New Occupational Safety and Health Administration (OSHA) enforcement guidance set to take effect on March 27, 2023, will expand OSHA’s authority to issue instance-by-instance, or “IBI,” citations. Since 1990, OSHA has issued such IBI citations only upon finding “egregious willful violations,” but the new guidance – set forth in OSHA’s January 26, 2023 memorandum – permits OSHA to issue IBI citations for certain “high-gravity” serious violations.
In a related memorandum issued on the same day, OSHA reiterated its intention of avoiding the grouping of violations when possible where grouping “does not elevate the gravity or classification and resulting penalty.”
Those “high-gravity” violations which may now result in IBI citations include (1) lockout/tagout, (2) machine guarding, (3) permit-required confined space, (4) respiratory protection, (5) falls, (6) trenching, and (7) other-than-serious violations with respect to recordkeeping.
These IBI citations may be applied where the text of the applicable standard allows for them, and where a violation cannot be abated by a single method of abatement. The guidance also directs OSHA to “normally” consider one or more of the following factors in deciding to issue IBI citations:
- Whether the employer has received a willful, repeat, or failure to abate violation within the past five years which that classification is current;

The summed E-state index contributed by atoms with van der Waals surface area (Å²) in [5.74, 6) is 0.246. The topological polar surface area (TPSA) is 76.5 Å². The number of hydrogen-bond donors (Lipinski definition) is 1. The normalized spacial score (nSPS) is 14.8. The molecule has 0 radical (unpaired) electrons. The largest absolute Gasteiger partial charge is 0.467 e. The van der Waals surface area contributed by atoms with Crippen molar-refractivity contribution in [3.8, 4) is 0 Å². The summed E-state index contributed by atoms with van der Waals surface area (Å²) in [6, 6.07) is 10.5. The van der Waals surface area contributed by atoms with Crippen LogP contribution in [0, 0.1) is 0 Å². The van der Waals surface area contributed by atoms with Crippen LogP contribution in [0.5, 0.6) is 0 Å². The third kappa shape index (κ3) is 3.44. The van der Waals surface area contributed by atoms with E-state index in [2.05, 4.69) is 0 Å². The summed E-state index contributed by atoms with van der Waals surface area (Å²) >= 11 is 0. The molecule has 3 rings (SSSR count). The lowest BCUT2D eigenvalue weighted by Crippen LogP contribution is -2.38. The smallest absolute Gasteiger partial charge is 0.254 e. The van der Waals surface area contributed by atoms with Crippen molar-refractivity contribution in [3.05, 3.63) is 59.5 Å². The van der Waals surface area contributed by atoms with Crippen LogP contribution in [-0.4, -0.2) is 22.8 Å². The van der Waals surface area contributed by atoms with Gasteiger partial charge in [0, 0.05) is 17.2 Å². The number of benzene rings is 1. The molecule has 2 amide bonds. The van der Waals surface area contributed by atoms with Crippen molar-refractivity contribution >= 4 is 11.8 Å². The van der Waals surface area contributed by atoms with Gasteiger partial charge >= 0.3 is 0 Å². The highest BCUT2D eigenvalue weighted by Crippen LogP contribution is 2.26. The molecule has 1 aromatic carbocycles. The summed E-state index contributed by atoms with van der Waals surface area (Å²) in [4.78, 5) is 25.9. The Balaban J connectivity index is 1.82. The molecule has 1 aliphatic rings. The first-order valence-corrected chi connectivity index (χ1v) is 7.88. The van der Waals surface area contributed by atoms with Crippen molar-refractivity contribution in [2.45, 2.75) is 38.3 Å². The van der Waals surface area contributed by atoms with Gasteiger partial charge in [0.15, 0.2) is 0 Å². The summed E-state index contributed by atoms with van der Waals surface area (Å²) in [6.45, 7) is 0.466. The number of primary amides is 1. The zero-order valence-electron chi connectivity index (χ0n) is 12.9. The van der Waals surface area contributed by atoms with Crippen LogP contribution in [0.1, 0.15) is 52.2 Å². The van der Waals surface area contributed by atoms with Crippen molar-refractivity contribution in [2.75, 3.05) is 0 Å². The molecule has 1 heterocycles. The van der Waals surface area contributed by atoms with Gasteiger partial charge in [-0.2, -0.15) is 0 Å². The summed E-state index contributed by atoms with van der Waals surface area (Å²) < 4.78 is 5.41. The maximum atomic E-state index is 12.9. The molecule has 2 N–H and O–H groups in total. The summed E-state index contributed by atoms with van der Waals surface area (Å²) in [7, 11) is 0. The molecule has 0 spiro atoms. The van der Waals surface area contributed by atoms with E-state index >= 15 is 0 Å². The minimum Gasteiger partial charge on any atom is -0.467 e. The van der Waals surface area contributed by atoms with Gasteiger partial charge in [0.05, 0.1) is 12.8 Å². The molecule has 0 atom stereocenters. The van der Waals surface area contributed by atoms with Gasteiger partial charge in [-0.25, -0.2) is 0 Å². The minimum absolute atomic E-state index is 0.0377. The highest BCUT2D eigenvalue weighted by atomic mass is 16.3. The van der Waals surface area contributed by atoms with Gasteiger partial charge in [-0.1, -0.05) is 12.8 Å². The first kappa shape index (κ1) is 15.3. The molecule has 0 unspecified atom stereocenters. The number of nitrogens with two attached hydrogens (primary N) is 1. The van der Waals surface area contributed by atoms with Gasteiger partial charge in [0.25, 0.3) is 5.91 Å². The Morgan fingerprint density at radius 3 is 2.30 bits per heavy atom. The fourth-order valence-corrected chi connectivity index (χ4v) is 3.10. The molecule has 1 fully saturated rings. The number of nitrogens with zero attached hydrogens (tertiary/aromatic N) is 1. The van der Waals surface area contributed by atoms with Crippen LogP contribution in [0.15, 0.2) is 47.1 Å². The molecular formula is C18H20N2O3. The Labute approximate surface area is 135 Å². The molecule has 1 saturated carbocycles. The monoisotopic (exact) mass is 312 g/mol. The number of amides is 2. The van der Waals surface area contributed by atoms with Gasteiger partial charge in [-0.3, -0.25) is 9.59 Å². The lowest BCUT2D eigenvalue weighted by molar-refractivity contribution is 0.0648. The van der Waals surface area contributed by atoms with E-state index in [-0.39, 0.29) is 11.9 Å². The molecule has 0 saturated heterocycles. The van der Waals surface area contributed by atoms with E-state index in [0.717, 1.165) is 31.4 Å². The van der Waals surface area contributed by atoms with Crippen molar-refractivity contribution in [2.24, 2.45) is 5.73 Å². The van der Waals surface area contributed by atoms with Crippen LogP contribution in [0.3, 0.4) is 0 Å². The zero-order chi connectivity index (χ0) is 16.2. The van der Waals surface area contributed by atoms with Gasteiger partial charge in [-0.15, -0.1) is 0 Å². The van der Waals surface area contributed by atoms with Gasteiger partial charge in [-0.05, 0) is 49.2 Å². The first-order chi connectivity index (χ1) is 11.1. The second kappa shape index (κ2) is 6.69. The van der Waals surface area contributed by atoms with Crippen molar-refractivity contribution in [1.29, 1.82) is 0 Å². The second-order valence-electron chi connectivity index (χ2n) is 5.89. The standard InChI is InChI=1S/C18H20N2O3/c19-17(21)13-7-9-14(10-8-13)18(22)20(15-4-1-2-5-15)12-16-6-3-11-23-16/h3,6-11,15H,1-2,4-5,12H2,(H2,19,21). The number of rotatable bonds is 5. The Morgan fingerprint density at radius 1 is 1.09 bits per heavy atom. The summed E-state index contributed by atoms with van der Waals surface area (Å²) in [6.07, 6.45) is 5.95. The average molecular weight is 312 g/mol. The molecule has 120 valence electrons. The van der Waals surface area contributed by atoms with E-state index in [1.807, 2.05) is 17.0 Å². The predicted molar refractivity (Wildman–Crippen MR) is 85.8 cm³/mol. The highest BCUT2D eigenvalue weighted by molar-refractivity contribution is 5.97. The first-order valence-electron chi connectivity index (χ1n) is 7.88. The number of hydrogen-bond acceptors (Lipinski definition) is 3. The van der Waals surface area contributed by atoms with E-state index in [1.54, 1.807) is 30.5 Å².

- Whether the employer has failed to comply with 29 C.F.R. § 1904.39 reporting requirements for any fatality, inpatient hospitalization, amputation, or loss of an eye;
- Whether the citations are related to a fatality or catastrophe; and
- If the citations are in regards to recordkeeping, whether they are related to an injury or illness that occurred as a result of serious hazard.
However, it appears these factors are not exclusive, as the guidance also provides that IBI citations may be issued in the absence of the above factors if “exigent factors” indicate IBI citations would have a deterrent effect. Justification for the use of IBI in such circumstances must be detailed in the case file.
These new changes are certain to increase the financial ramifications for certain violations. In an effort to avoid potential liability, employers should revisit their workplace safety policies and practices to ensure they are compliant with OSHA regulations. Please contact a Husch Blackwell workplace safety and health team member with any questions.
The new OSHA guidance referenced in this alert can be accessed by clicking the links below: